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Visual design for math teachers

By Murray Bourne, 25 May 2011

Diagrams, graphs and charts are important for helping students understand math.

So why is it that many diagrams confuse students even more?

Edward Tufte is famous for analyzing - and improving - the design of many different types of visual data.

Here are some of his thoughts in response to a question on his "Ask E.T." forum:

The purpose of analytical displays of information is to assist thinking about evidence. Consequently, in designing analytical graphics, the first question should be: What are the evidence-thinking tasks that this display is supposed to serve?

Analytical graphics should be constructed to serve the fundamental cognitive tasks in reasoning about evidence: describing the data, making comparisons, understanding causality, assessing credibility of data and analysis. Thus the logic of design replicates the logic of analysis; design reasoning emulates evidence reasoning.

Here's a list of Tufte's excellent books. I strongly recommend them!

  • The Visual Display of Quantitative Information
  • Envisioning Information
  • Visual Explanations: Images and Quantities, Evidence and Narrative
  • Beautiful Evidence

In these books, he outlines several principles for good design, based on a wide range of interesting examples.

Make it easy for the viewer to compare

I came across the following graphic recently. It's from an article that talks about what LinkedIn users do when they find out about a new company. The article, "Why Should You Use LinkedIn for B2B Generation" has quite good analytical graphics for the most part.

But then I saw this chart and couldn't believe how terrible it is.

LinkedIn chart
Original chart

The text caption says "Percentage of Visitors from LinkedIn and their Intent".

The bars are color-coded and the viewer needs to go to the legend to figure out which bar is which. The order of the chart bars (left to right) is the reverse of the legend order (bottom to top).

The bars are not sorted in any order (that I could discern). At the end of the day, we want to know where LinkedIn viewers are more likely to go when they arrive at a site. The strange order means we, the viewers, have to do a mental sort. The highest bar, at 13.76, is red. We then have to go to the legend to find that red means "Management Team". Next, and just behind, is blue and that represents the percent who went to the "Contact Us" part of the site. Are you tired yet? Would you give up at this point? I did.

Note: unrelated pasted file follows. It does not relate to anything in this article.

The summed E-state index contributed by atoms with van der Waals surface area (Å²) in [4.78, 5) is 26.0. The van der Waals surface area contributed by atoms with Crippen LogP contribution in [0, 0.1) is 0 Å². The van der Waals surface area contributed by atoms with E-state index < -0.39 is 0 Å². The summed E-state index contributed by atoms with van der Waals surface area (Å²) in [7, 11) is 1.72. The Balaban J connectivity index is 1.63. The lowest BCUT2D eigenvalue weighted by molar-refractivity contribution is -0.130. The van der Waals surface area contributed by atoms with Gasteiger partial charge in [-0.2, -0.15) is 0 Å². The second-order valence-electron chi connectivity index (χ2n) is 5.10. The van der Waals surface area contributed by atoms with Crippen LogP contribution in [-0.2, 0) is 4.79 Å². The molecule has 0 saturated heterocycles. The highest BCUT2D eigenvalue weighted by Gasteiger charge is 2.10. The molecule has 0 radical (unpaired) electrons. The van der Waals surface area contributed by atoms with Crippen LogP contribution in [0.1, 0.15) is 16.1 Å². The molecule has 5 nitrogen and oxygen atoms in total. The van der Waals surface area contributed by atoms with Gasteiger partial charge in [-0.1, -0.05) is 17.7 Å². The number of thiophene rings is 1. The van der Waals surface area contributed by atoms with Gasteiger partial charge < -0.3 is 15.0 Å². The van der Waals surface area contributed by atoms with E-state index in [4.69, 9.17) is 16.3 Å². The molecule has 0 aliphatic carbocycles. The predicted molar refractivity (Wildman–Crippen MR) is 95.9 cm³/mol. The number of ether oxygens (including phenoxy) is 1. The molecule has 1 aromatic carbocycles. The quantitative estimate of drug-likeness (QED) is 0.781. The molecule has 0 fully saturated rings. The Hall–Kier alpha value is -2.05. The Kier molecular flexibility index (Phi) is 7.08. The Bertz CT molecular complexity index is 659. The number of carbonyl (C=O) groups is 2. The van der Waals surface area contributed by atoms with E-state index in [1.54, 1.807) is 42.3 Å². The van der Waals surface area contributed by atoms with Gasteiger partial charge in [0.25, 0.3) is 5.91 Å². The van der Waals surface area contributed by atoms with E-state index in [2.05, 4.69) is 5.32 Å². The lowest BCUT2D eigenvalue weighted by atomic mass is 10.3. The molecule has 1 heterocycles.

While it is a good idea to add data values on the chart, they have been flipped to vertical, which adds unnecessary cognitive load. (Each of the numbers has been corrected to 2 decimal places. There is no problem with space if they were horizontal.)

There is no indication (on the chart) about what the numbers up the vertical axis represent.

For a color-blind person, the colors used would be very confusing. (See Math and Color-Blindness.)

Finally, there is no title on the chart.

An improved LinkedIn "viewer intent" chart

Here's an improved chart, which requires a much lower cognitive load.

  • The order is from greatest to least. This is the key information that the reader wants to know.
  • All information is directly on the chart, including bar titles and data values. I removed the legend.
  • One color has been used throughout and reading the chart no longer requires color discrimination
  • The axis has been labeled - "Percent"
  • The data labels (the percentages on each bar) are horizontal
  • There is a title on the chart, and it is more descriptive.

LinkedIn chart - improved
Improved LinkedIn "visitor intent" chart

I hope you agree it is now more informative and easier to compare where LinkedIn-based visitors go.

Other Tufte resources

Here Tufte rails against PowerPoint: PowerPoint Does Rocket Science--and Better Techniques for Technical Reports

Here's an overview of his books.

Tufte was appointed by President Obama to the Recovery Independent Advisory Panel. This Panel tracks and explains $787 billion in GFC recovery stimulus funds.

Concluding comment

Math teachers - and developers of math text books - should be more aware of the importance of good analytic graphic design.

We should also teach such concepts more in schools. Our students need greater skills in designing and interpreting visual data.

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